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Why You Should Take Citizen Journalists with a Smartphone Very Seriously

[by Howard Fencl, Hennes Communications] There are always raised eyebrows in our media training sessions when we tell participants they are always on the record – that in today’s social media world you’re not only on the record with reporters, you’re on the record whenever you talk about your company at the grocery store, on […]


A Brief History of Television Interviews – and Why Live TV Helps Those Who Lie and Want to Hide

From Michael J. Socolow, Associate Professor, Communication and Journalism, University of Maine, writing for The Conversation: First, it happened on Fox News. Chris Wallace asked White House adviser Stephen Miller about the president’s decision to use private lawyers “to get information from the Ukrainian government rather than go through … agencies of his government.” Miller’s response began, […]


Pagers, Pay Phones, and Dialup: How We Communicated on 9/11

By Garrett Graff, writing for Wired The voice message that Lauren Grandcolas left for her husband, Jack, on September 11, 2001, would puzzle a generation raised with smartphones. Two months pregnant with their first child, the 38-year-old Grandcolas was returning home to California when her flight from Newark Airport—United 93—was hijacked, and she, along with […]


The Consequences of ‘Horse Race’ Reporting

By Denise-Marie Ordway, writing for the Harvard Kennedy School Shorenstein Center on Media, Politics and Public Policy When journalists covering elections focus primarily on who’s winning or losing — instead of on policy issues — voters, candidates and the news industry itself suffer, a growing body of research has found. Media scholars have studied so-called […]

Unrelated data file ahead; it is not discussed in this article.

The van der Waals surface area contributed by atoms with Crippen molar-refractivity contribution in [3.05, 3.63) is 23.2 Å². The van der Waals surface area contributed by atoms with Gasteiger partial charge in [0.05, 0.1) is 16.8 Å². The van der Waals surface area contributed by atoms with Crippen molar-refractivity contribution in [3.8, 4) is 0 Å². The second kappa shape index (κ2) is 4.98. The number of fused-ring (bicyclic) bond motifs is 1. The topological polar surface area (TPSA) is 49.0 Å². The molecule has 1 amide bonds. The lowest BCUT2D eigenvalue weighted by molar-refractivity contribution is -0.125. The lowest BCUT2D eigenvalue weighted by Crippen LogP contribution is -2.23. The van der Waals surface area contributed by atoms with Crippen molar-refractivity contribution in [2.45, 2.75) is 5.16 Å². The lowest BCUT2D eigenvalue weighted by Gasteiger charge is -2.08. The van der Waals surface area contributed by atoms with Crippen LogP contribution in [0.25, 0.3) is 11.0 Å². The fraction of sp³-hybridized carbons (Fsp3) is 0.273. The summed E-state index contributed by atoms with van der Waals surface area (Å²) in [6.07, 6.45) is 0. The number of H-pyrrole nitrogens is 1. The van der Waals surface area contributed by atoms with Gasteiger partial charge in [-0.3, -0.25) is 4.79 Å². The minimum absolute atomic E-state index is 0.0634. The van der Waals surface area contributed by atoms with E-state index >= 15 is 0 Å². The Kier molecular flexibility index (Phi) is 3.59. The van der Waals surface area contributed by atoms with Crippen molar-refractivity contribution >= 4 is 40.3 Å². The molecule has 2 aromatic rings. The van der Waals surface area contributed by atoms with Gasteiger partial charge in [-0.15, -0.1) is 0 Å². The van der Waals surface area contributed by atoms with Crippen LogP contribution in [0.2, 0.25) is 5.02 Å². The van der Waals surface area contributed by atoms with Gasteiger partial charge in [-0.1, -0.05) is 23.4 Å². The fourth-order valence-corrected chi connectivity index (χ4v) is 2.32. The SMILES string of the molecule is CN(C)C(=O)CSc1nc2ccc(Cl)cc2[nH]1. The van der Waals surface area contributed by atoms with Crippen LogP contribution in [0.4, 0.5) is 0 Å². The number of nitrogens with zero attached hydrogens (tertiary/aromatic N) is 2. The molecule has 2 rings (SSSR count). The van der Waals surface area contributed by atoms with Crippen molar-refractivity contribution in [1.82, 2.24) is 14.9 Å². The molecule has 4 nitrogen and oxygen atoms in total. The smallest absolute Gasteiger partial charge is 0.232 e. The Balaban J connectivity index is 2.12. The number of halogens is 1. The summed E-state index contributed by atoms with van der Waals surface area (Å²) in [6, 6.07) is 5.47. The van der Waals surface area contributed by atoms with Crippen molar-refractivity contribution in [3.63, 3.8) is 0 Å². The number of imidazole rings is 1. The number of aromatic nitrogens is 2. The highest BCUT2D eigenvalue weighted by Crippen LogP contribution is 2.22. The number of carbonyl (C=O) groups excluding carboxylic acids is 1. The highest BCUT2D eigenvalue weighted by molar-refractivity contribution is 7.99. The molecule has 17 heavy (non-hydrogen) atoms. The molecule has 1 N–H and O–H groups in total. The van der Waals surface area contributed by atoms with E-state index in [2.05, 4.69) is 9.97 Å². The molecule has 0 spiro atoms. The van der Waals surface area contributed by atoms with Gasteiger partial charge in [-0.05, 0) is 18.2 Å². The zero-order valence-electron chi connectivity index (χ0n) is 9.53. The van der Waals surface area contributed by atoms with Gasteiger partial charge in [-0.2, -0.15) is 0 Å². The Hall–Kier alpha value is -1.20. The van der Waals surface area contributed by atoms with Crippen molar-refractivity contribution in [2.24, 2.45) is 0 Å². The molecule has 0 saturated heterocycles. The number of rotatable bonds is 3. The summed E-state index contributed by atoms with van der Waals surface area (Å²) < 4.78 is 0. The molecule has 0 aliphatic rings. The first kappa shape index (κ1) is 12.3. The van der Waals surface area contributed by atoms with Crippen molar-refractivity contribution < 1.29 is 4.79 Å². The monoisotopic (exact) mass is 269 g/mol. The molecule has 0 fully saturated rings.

Dark Side of Communications Turns Darker: Epstein, Twitter and Takeaways for Crisis Response

By Thom Fladung/Hennes Communications Even in this era, when the news barrage can be numbing, the report that Jeffrey Epstein had apparently hanged himself in jail and the immediate flurry of conspiracy theories took a run at qualifying as “shocking.” The least surprising element: Much of it started and played out on Twitter. In an […]


Take the Opportunity to Tell Your Story – After You Prepare and Practice

Q.  What do I do if the media wants to talk to me? A.  Start by asking yourself what you think when you read or hear that the subject of a story – particularly a story in which others are critical of the person or the person’s organization – says “no comment” or that the […]


The End of the Ad World as We Knew It

By Ken Auletta, excerpted in Nieman Reports: While covering the media business for The New Yorker for more than 25 years, Ken Auletta has profiled many of the most important leaders of the Information Age and reported on the disruption roiling the industry. Among his books are “Three Blind Mice: How the TV Networks Lost Their Way” […]


The Audience in the Mind’s Eye: How Journalists Imagine Their Readers

By James G. Robinson, writing for the Columbia Journalism Review: A central irony of the newsroom is that while many journalists’ decisions are made with readers in mind, the audiences for their work often remain unfocused, imagined abstractions, built on long-held assumptions, newsroom folklore, and imperfect inference. This is not particular to journalism. Writing, like […]


An Independence Day Salute to Our Founding Fathers of Fake News

By Thom Fladung/Hennes Communications This 4th of July, amid the fireworks, hot dogs and parades, let’s remember another grand American tradition: making stuff up. Or, as John Adams noted with delight in his diary in 1769, he’d spent the evening in “a curious employment. Cooking up Paragraphs, Articles, Occurrences etc. – working the political Engine!” […]


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